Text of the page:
The triple foole

quattro madrigali a cinque voci su testi di John Donne

vocal ensemble (S. MS. CT. T. B.)
John Donne
Milano Musica
25.11.17, Milan, Teatro Girolamo, Milano Musica Festival, Exaudi Vocal Ensemble
S. 15524 Z.
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Score extracts


Di dolci aspre catene (for five voices) is the fourth chapter of a personal exploration of madrigalistic vocality that began with Dir - In dir (for six voices and six strings), followed by Horrido (for seven voices) and Se taccio, il duol s’avanza (for violin and twelve voices) that share their poetic source with the new madrigals, namely the Rime of Torquato Tasso. This path will continue with a new series of madrigals on texts by English poets of the Elizabethan age. A common characteristic of these works, besides making use of an “ancient” language, is the use of rhetoric – at the basis of the theory of affects that moved musical research so much forward during the golden age of the madrigal – both structurally and expressively. Contemporary vocal techniques, which I widely exploited in my cycles for solo voice and that I haven’t forsaken also in this case (though used in a more moderate fashion) are guided by the linguistic, structural and conceptual values of these texts, very well known also because, before me, they were set by illustrious musicians contemporary to Tasso: texts so impregnated with the artifices of the word, taken to their extreme, fleeting and polysemic, in the subtleties of courtly love. The form, the harmonic course, the general architecture of the pieces and their relation together create values more important than the single moments, aimed at “illustrating” in a madrigalistic style (in the modern sense, that is never in the original conception) the words and their emotional repercussions, and the insufficiency (or the power?) of symbolic language.

S.G. 3.9.14


I - The Expiration

So, so, breake off this last lamenting kisse,
Which sucks two soules, and vapors Both away,
Turne thou ghost that way, and let mee turne this,
And let our selves benight our happiest day,
We ask’d none leave to love; nor will we owe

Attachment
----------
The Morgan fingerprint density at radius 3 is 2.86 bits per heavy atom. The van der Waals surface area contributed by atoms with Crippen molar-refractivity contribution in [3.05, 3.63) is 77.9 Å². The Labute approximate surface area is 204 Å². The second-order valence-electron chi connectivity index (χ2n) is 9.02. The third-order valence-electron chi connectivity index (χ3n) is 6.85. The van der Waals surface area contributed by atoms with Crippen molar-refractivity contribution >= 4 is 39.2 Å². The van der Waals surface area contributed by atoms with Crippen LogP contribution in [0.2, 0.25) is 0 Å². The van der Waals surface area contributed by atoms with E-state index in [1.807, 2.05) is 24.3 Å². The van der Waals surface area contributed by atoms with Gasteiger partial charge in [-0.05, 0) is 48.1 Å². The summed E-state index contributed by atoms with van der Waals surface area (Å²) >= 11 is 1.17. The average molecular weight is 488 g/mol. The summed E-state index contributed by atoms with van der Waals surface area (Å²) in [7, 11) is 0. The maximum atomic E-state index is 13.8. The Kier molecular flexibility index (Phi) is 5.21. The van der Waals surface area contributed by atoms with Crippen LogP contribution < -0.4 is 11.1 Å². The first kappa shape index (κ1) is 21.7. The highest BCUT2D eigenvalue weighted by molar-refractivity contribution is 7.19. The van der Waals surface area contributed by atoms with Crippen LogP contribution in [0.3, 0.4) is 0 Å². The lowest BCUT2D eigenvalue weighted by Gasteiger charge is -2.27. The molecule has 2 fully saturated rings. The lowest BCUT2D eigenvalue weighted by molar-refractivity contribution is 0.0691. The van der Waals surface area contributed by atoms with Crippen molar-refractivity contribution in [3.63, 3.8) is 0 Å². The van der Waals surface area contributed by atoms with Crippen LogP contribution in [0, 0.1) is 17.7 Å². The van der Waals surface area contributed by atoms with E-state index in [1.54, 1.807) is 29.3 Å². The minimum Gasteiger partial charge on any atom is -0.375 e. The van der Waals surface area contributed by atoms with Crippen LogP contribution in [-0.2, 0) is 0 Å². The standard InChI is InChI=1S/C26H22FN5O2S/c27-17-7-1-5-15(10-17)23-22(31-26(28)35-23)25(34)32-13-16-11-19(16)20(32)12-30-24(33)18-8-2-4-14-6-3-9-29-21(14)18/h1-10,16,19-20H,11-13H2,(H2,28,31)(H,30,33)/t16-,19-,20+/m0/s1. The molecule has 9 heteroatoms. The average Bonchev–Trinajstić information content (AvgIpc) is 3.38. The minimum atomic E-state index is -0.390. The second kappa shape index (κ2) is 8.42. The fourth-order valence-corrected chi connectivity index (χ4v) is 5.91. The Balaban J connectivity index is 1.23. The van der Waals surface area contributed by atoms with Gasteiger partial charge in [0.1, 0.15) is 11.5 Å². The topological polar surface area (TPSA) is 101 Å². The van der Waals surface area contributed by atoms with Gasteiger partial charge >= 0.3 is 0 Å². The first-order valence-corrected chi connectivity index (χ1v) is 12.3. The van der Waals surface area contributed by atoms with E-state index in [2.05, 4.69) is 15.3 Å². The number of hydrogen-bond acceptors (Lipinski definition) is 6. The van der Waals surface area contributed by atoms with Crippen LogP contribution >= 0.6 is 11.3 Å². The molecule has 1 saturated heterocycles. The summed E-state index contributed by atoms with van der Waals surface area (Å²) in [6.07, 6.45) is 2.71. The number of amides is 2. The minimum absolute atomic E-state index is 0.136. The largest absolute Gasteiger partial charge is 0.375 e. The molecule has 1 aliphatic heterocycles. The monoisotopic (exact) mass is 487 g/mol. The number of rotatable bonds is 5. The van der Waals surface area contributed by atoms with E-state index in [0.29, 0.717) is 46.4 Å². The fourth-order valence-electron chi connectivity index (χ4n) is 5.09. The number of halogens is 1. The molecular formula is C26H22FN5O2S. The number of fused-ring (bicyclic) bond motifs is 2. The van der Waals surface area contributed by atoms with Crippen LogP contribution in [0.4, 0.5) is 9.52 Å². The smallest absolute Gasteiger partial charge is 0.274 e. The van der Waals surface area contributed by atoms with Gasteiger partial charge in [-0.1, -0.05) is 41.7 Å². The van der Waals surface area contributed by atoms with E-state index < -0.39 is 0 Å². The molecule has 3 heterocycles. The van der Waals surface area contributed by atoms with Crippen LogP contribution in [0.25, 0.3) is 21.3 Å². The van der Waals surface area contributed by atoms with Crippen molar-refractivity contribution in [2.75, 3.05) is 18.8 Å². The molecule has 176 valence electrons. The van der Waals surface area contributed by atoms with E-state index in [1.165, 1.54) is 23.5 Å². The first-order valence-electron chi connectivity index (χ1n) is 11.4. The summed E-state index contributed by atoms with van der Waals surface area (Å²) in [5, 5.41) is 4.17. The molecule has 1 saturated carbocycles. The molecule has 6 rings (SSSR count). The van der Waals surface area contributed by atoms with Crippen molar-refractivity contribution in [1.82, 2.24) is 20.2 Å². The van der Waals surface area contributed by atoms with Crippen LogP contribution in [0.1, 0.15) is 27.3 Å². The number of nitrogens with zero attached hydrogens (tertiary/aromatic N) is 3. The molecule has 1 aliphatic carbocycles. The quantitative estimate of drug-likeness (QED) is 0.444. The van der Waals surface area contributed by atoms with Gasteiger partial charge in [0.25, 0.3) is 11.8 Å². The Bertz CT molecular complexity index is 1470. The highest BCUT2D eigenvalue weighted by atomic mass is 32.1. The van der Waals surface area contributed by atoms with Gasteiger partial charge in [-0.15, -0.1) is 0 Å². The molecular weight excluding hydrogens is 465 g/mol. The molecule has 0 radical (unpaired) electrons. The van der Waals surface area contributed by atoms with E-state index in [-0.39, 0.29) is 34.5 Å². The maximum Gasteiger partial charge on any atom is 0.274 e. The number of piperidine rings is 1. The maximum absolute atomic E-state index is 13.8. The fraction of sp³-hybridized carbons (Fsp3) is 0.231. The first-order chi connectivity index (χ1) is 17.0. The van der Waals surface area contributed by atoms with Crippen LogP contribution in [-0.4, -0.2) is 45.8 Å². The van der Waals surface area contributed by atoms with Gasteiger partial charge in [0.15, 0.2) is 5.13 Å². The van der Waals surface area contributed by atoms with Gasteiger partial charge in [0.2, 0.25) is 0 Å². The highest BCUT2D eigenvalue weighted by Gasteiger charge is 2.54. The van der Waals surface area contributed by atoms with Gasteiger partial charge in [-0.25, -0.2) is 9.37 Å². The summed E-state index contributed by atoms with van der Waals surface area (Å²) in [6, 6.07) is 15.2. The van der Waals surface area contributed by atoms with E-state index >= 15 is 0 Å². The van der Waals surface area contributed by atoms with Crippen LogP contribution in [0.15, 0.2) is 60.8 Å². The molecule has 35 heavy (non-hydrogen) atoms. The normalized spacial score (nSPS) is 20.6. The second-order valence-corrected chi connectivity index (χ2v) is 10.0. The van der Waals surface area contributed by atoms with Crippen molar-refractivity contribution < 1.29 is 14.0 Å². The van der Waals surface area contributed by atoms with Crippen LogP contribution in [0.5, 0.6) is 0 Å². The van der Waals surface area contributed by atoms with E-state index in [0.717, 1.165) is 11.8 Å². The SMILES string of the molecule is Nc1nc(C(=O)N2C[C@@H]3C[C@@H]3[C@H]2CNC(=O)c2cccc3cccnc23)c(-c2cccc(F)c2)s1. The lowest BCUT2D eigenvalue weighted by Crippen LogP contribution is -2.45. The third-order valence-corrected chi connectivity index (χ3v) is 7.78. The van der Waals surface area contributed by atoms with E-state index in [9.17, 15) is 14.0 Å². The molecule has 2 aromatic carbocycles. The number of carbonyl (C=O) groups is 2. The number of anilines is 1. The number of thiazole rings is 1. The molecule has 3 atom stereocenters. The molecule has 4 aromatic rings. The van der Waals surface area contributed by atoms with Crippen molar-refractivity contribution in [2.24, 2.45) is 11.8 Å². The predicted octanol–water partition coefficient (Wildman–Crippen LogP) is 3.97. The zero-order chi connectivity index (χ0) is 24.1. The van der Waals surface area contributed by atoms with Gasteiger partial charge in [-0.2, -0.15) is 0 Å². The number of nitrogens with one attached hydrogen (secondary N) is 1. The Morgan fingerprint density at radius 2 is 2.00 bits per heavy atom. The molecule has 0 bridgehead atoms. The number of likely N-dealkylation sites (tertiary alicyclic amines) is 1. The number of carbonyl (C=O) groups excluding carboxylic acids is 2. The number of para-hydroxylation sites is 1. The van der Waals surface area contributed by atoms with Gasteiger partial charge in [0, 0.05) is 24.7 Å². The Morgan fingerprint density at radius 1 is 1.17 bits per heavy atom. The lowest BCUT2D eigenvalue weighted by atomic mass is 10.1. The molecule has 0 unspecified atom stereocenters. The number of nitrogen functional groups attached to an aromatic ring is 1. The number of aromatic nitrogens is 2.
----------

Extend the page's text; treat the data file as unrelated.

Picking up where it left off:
Any, so cheape a death, as saying, Goe;

Goe; and if that word have not quite kil’d thee,
Ease me with death, by bidding mee goe too.
Oh, if it have, let my word worke on mee,
And a just office on a murderer doe.
Except it be too late, to kill me so,
Being double dead, going, and bidding, goe.

* * *

II-Lettera To the Honourable Knight, Sir ROBERT KARRE


THOUGH I have left my bed, I have not left my bed-side; I sit there still, and as a Prisoner discharged sits at the Prison doore, to beg Fees, so sit I here, to gather crummes. I have used this leisure, to put the meditations had in my sicknesse, into some such order, as may minister some holy delight. They arise to so many sheetes (perchance 20.) as that without saying for that furniture of an Epistle, That my Friends importun’d me to Print them, I importune my Friends to receive them Printed. That, being in hand, through this long Trunke, that reaches from Saint Pauls, to Saint James, I whisper into your earre this question, whether there be any uncomlinesse, or unseasonablenesse, in presenting matter of Devotion, or Mortiļ¬cation, to that Prince, whom I pray God nothing may ever Mortiļ¬e, but Holinesse. If you allow my purposes in generall, I pray cast your eye upon the Title and the Epistle, and rectiļ¬e me in them: I submit substance, and circumstance to you, and the poore Author of both,

Your very humble and very thankfull
in Christ Jesus
J. Donne.

* * *

III - Negative Love

I never stoop’d so low, as they
Which on an eye, cheeke, lip, can prey,
Seldome to them, which soare no higher
Then vertue or the minde to’admire,
For sense, and understanding may
Know, what gives fuell to their fire:
My love, though silly, is more brave,
For may I misse, when ere I crave,
If I know yet, what I would have.

If that be simply perfectest
Which can by no way be exprest
But Negatives, my love is so.
To All, which all love, I say no.
If any who deciphers best,
What we know not, our selves, can know,
Let him teach mee that nothing; This
As yet my ease, and comfort is,
Though I speed not, I cannot misse.

* * *

IV - The triple Foole

I am two fooles, I know,
For loving, and for saying so
In whining Poetry;
But where’s that wiseman, that would not be I,
If she would not deny?
Then as th’earths inward narrow crooked lanes
Do purge sea waters fretfull salt away,
I thought, if I could draw my paines
Through Rimes vexation, I should them allay,
Griefe brought to numbers cannot be so fierce,
For, he tames it, that fetters it in verse.

But when I have done so,
Some man, his art and voice to show,
Doth Set and sing my paine,
And, by delighting many, frees againe
Griefe, which verse did restraine.
To Love, and Griefe tribute of Verse belongs,
But not of such as pleases when’tis read,
Both are increased by such songs:
For both their triumphs so are published,
And I, which was two fooles, do so grow three;
Who are a little wise, the best fooles bee.


I-III-IV da “John Donne, Songs and sonnets”
II da “John Donne, Letters to severall persons of honour, a cura di Charles Edmund Merrill, New York, Sturgis & Walton Company, 1910”.
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